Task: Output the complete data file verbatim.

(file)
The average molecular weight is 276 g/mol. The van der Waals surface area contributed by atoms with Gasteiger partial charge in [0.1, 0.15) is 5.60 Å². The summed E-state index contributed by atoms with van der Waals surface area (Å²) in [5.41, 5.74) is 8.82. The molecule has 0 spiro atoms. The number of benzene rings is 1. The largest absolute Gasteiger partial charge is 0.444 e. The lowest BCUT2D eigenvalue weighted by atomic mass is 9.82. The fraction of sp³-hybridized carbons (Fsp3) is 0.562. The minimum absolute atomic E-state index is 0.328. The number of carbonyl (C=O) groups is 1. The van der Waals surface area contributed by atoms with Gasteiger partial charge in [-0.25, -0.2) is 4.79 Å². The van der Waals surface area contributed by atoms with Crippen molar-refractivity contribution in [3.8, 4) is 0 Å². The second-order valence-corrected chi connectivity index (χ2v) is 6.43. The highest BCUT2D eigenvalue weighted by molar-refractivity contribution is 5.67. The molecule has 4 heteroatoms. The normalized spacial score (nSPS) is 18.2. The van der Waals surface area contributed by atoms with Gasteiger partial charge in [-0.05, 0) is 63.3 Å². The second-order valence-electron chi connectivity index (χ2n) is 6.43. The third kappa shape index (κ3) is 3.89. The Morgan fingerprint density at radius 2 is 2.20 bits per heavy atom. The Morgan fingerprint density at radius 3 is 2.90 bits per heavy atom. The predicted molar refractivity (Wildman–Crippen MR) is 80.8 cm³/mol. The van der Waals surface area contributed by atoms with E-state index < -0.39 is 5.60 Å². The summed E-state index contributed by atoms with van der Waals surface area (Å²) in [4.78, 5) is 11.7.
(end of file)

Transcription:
The average molecular weight is 276 g/mol. The van der Waals surface area contributed by atoms with Gasteiger partial charge in [0.1, 0.15) is 5.60 Å². The summed E-state index contributed by atoms with van der Waals surface area (Å²) in [5.41, 5.74) is 8.82. The molecule has 0 spiro atoms. The number of benzene rings is 1. The largest absolute Gasteiger partial charge is 0.444 e. The lowest BCUT2D eigenvalue weighted by atomic mass is 9.82. The fraction of sp³-hybridized carbons (Fsp3) is 0.562. The minimum absolute atomic E-state index is 0.328. The number of carbonyl (C=O) groups is 1. The van der Waals surface area contributed by atoms with Gasteiger partial charge in [-0.25, -0.2) is 4.79 Å². The van der Waals surface area contributed by atoms with Crippen molar-refractivity contribution in [3.8, 4) is 0 Å². The second-order valence-corrected chi connectivity index (χ2v) is 6.43. The highest BCUT2D eigenvalue weighted by molar-refractivity contribution is 5.67. The molecule has 4 heteroatoms. The normalized spacial score (nSPS) is 18.2. The van der Waals surface area contributed by atoms with Gasteiger partial charge in [-0.05, 0) is 63.3 Å². The second-order valence-electron chi connectivity index (χ2n) is 6.43. The third kappa shape index (κ3) is 3.89. The Morgan fingerprint density at radius 2 is 2.20 bits per heavy atom. The Morgan fingerprint density at radius 3 is 2.90 bits per heavy atom. The predicted molar refractivity (Wildman–Crippen MR) is 80.8 cm³/mol. The van der Waals surface area contributed by atoms with E-state index < -0.39 is 5.60 Å². The summed E-state index contributed by atoms with van der Waals surface area (Å²) in [4.78, 5) is 11.7.